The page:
Legionella is a bacteria. Its full name is legionella pneumophila. You find it in both natural and man-made water systems. In lakes, streams and rivers it occurs at levels that are not harmful to humans. But in man-made systems, legionella may grow and spread to the extent that it is potentially lethal.
This is why it’s important to manage legionella risk, to test water systems for the presence of the bacteria, and to take measures to control it. An effective method of controlling legionella is using a specialist water treatment.
Legionella is a gram-negative bacteria that includes the species L.pneumophilia. This is the bacteria that causes legionellosis.
Gram-negative bacteria have built-in properties that make them more resistant to multiple drugs and most available antibiotics.
These types of bacteria cause various infections including pneumonia.
Legionella and Legionnaire’s Disease
Legionella can cause a pneumonia-like illness, known as legionellosis. Legionellosis causes various illnesses:
• Legionnaires’ disease
• Pontiac fever
• Lochgoilhead fever.
Of these, legionnaires’ disease is the most serious. It is a potentially fatal form of pneumonia, and it can infect anyone.
However, certain groups are more vulnerable to the effects of legionnaires’ disease:
• People 45 years or older
• Smokers and heavy drinkers
• Sufferers of chronic respiratory or kidney disease
• People with cancer
• People who have weak immune systems.
Legionella bacteria infects the lungs and, if left untreated, it can prevent them from functioning normally. When this happens, the lungs cannot pass sufficient oxygen into the blood.
Some people can suffer a severe bacterial reaction to legionella infections, leading to sepsis, where the organs in the body no longer receive enough blood to carry on functioning properly.
Symptoms of legionnaire’s disease include:
• High temperature
• Difficulty in breathing
• Chest pain or discomfort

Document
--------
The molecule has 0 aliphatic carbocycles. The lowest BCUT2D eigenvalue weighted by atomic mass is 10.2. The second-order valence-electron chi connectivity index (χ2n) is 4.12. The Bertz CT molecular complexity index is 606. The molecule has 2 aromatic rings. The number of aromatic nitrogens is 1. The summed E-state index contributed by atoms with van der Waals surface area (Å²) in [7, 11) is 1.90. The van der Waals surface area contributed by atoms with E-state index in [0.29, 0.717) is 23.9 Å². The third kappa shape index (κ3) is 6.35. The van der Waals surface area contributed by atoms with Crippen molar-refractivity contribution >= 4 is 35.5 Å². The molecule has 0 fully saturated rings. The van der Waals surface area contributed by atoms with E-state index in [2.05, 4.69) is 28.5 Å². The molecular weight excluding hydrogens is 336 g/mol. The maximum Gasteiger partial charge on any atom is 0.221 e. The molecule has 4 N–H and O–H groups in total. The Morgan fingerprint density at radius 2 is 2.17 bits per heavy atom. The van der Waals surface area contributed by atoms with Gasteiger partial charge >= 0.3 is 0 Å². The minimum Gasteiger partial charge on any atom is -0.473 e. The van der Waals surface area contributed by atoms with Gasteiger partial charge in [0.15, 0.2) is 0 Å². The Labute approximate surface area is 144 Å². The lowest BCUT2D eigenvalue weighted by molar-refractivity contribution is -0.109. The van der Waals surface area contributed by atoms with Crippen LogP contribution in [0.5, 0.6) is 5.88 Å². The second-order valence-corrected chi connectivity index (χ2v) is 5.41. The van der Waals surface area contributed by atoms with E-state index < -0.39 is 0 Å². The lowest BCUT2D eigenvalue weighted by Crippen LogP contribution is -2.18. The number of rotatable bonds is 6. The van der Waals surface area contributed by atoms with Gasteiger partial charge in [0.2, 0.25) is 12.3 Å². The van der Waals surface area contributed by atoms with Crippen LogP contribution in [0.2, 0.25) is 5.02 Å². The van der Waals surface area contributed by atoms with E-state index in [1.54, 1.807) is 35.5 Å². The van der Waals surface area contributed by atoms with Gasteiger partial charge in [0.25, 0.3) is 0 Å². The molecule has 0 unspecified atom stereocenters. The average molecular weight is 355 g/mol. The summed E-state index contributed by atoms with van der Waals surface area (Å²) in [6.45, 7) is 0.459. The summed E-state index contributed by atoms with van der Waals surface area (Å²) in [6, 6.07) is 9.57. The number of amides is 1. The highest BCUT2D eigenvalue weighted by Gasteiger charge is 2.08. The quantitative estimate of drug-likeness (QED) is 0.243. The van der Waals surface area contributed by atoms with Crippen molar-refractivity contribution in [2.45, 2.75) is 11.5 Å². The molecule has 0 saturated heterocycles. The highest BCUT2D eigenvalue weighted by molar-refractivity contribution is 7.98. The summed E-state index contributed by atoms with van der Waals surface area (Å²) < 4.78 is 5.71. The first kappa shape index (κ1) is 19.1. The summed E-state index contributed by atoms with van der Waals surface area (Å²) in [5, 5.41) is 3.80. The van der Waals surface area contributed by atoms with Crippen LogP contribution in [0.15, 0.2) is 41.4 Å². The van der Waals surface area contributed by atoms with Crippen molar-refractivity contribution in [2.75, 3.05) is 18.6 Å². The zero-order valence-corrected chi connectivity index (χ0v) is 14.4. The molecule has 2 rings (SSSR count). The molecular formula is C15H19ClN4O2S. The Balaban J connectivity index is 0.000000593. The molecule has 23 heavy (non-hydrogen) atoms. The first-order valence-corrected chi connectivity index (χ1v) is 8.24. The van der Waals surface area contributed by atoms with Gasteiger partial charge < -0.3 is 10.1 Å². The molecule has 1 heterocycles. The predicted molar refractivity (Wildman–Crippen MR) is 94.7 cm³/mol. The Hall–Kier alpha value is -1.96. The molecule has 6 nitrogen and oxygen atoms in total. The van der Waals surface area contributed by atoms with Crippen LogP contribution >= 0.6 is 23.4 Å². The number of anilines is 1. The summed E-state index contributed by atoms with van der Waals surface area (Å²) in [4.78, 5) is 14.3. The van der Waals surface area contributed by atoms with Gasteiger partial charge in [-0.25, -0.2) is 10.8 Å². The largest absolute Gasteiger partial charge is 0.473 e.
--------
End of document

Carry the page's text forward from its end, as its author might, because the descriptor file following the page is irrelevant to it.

• Muscle aches and pains.
These symptoms are similar to those associated with pneumonia, flu or chest infections. In more serious cases, people can experience nausea, vomiting, diarrhoea and feeling confused.
Generally, symptoms progress from a dry cough to shortness of breath and experiencing chest pain when breathing.
Legionnaires’ disease gets its name from a 1976 outbreak of the then-unnamed disease at an American Legion convention in Philadelphia.
The disease is relatively rare in the UK, but its consequences can be deadly, and it can spread rapidly given the right conditions.
How Does Legionella Spread?
Legionella grows and multiplies in water systems. The common way that people contract legionnaires’ disease is by breathing in droplets of contaminated water. These droplets are small enough to be in the air and are undetectable.
The bacteria thrives especially in warm temperatures, which is why people in the UK sometimes contract it while travelling abroad.
There are several potential sources of legionella in water systems, including:
• Showers and taps
• Plumbing systems
• Cooling systems and cooling towers
• Hot and cold water systems
• Spa baths, hot tubs, thermal spas and pools
• Decorative fountains
Generally, legionnaires’ disease does not spread from person to person.
How Can Legionella Affect Your Business?
The law requires business owners to assess premises they own or manage for the risk of legionella contamination in water systems.
Some businesses and industries are at greater risk from legionella than others. These include:
• Industrial and manufacturing sites
• Nursing and care homes
• Hospitals and healthcare facilities
• Hotels, spas and hospitality venues.
Various industrial sites will have cooling towers and systems for processing that use water and are complex and challenging to keep safe. Cooling towers can emit spray, for example, which will also travel on the wind, having the potential to infect more people.
Nursing and care homes contain people who are more vulnerable to diseases but also have communal water systems where legionella can breed.
Likewise, hospitals and healthcare facilities combine potentially vulnerable patients with extensive water systems.
The hospitality sector includes plenty of venues with complex water systems and systems such as spas where warm water is in regular use. There can also be periods where systems are not in frequent use, which allows for the build-up of bacteria.
In the property industry, landlords, property owners and property managers have a duty of care to ensure they assess properties for legionella risk. And where properties stand empty for some time there is an increased risk of legionella spreading in water systems.
Business owners and landlords can face prosecution if they fail to identify legionella risk or fail to take appropriate measures to control legionella on their premises.
In 2015, a fatal case of legionella in an Essex care home resulted in the owners, BUPA, facing a £3 million fine. Following the death of an 86-year-old resident in the care home, investigations revealed various management failings, including not monitoring the home’s hot water system and not flushing through the plumbing system as a preventative measure.
Legionella in the workplace
Legionella poses risks in the workplace simply because any water system under certain environmental conditions is a potential source for the growth of the bacteria.